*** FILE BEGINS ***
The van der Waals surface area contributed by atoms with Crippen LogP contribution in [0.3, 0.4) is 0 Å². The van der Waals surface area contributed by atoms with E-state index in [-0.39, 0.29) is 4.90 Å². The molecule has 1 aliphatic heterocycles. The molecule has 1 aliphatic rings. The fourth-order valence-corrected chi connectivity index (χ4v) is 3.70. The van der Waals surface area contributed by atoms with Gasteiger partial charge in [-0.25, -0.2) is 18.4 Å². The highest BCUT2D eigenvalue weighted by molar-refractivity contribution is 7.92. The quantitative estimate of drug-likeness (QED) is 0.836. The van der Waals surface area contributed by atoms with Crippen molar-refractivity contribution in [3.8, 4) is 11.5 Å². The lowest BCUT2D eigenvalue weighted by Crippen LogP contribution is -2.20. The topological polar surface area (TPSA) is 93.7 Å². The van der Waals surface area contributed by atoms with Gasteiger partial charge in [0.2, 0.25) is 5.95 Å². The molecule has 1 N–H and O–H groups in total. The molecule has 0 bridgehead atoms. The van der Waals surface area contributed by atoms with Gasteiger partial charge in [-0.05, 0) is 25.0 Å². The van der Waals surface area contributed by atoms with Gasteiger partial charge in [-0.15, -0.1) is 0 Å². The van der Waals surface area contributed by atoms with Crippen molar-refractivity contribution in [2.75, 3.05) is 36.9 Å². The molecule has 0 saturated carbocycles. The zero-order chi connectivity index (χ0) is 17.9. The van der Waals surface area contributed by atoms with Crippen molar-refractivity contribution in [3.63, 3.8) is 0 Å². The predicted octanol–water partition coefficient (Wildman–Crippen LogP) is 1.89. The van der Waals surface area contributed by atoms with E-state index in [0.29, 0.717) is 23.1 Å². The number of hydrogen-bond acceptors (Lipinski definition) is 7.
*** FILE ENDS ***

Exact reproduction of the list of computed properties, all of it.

The van der Waals surface area contributed by atoms with Crippen LogP contribution in [0.3, 0.4) is 0 Å². The van der Waals surface area contributed by atoms with E-state index in [-0.39, 0.29) is 4.90 Å². The molecule has 1 aliphatic heterocycles. The molecule has 1 aliphatic rings. The fourth-order valence-corrected chi connectivity index (χ4v) is 3.70. The van der Waals surface area contributed by atoms with Gasteiger partial charge in [-0.25, -0.2) is 18.4 Å². The highest BCUT2D eigenvalue weighted by molar-refractivity contribution is 7.92. The quantitative estimate of drug-likeness (QED) is 0.836. The van der Waals surface area contributed by atoms with Crippen molar-refractivity contribution in [3.8, 4) is 11.5 Å². The lowest BCUT2D eigenvalue weighted by Crippen LogP contribution is -2.20. The topological polar surface area (TPSA) is 93.7 Å². The van der Waals surface area contributed by atoms with Gasteiger partial charge in [0.2, 0.25) is 5.95 Å². The molecule has 1 N–H and O–H groups in total. The molecule has 0 bridgehead atoms. The van der Waals surface area contributed by atoms with Gasteiger partial charge in [-0.05, 0) is 25.0 Å². The van der Waals surface area contributed by atoms with Gasteiger partial charge in [-0.15, -0.1) is 0 Å². The van der Waals surface area contributed by atoms with Crippen molar-refractivity contribution in [2.75, 3.05) is 36.9 Å². The molecule has 0 saturated carbocycles. The zero-order chi connectivity index (χ0) is 17.9. The van der Waals surface area contributed by atoms with Crippen molar-refractivity contribution in [3.63, 3.8) is 0 Å². The predicted octanol–water partition coefficient (Wildman–Crippen LogP) is 1.89. The van der Waals surface area contributed by atoms with E-state index in [0.29, 0.717) is 23.1 Å². The number of hydrogen-bond acceptors (Lipinski definition) is 7.